“Gender equality is also smart peacebuilding” – Executive Director

Speech by UN Women Executive Director Phumzile Mlambo-Ngcuka during the Peacebuilding Commission High-Level Ministerial Event, New York, 26 September 2013


Madame Chairperson,
Ladies and Gentlemen,
And my distinguished panel members,

Allow me to address you in a straightforward way. 

Think just for a moment that you are a woman living in conflict. You have suffered serious harm and pain. You have been a fighter, or maybe a peace-maker. 

You may have children. You may have lost a male breadwinner. You and your children may have been displaced.  

Your views, your experiences of the conflict, and your specific needs for recovery—for land, for a voice in decision-making, for justice for the abuses you suffered—were probably not heard during the peace negotiations.

Your first priority is safety for your family and yourself. 

Your second priority is feeding your family. How are you going to do this? In many contexts you cannot claim the land and productive resources of a deceased male partner. Inheritance laws may assign this property to the relatives of your husband, not to you.  

You may find yourself caring for orphans or elderly and heading a household. 

What can you do? Look around you. 

Employment and livelihood programmes may leave you behind because they do not take into account restrictions that women face in mobility, time and lack of collateral.  

You all know what this means for many families. Women and their children are forced into informal, low-pay and sometimes dangerous work. 

Why is there is such low investment after conflict in jobs for women, land for women, and venture capital for women’s enterprises? 

It is because WOMEN ARE NOT VISIBLE.  

They need to be at the peace table. They must be in the donor conferences and post-conflict meetings where priorities are set. 

The work of women is vital to recovery.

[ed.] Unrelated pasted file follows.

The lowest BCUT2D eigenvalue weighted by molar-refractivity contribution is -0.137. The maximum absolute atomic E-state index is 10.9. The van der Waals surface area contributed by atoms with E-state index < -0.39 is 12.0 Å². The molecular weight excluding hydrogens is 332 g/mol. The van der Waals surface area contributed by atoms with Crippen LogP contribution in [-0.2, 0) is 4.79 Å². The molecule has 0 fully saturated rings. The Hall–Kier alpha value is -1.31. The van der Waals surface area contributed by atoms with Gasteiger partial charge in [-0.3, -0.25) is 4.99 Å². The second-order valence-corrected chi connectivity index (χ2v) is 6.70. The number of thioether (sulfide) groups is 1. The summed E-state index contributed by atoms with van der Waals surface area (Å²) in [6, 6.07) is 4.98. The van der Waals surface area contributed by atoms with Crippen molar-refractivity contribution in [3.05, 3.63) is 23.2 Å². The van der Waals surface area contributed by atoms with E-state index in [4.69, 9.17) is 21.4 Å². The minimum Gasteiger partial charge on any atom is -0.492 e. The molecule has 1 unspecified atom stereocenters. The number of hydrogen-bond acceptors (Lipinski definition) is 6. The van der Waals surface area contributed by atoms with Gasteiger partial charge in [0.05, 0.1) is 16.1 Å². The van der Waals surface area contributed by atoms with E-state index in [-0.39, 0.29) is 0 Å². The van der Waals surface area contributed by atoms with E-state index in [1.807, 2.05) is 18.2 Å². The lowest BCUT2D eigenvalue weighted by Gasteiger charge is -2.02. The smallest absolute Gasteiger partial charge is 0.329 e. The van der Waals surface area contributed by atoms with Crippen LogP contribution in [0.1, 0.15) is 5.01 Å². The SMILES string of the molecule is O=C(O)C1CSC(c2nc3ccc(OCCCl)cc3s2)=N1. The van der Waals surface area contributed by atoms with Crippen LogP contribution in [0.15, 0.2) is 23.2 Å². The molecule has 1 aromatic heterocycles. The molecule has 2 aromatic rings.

It should not be invisible. It should not be unpaid. It should be recognized and properly funded.

The international community needs to do much more, and needs to work faster, to ensure that women’s livelihoods are central to immediate recovery and to long-term peacebuilding.  

Recent research by UN Women and UNDP shows that economic recovery is one of the lowest performing sectors for women in post-conflict situations. 

 By failing to invest in women, we undermine prospects for immediate family well-being and long-term peacebuilding. 

When women have a stable income, they are more able to take care of their families and participate in decision-making. When more women are involved in public life, there are pay-offs that matter enormously for peacebuilding. 

Women’s political participation is associated with lower levels of corruption, more inclusive decision-making, greater investment in social services, job creation for women, and family welfare.  

The Secretary-General’s Seven Point Action Plan on Gender-Responsive Peacebuilding has a purpose: to ensure that women’s voices are heard and their economic recovery needs are met. I urge you to support its full implementation.

Last year’s World Development report told us that Gender Equality is smart economics. Today I submit to you that gender equality is also smart peacebuilding.

You are the Peacebuilding Commission. Women are one of the greatest peacebuilding resources available. 

Excellencies, ladies and gentlemen,

Please, commission women to build peace. Give them the resources, the opportunities, and the services they need to rebuild their lives and incomes. They will do the rest. Thank you.

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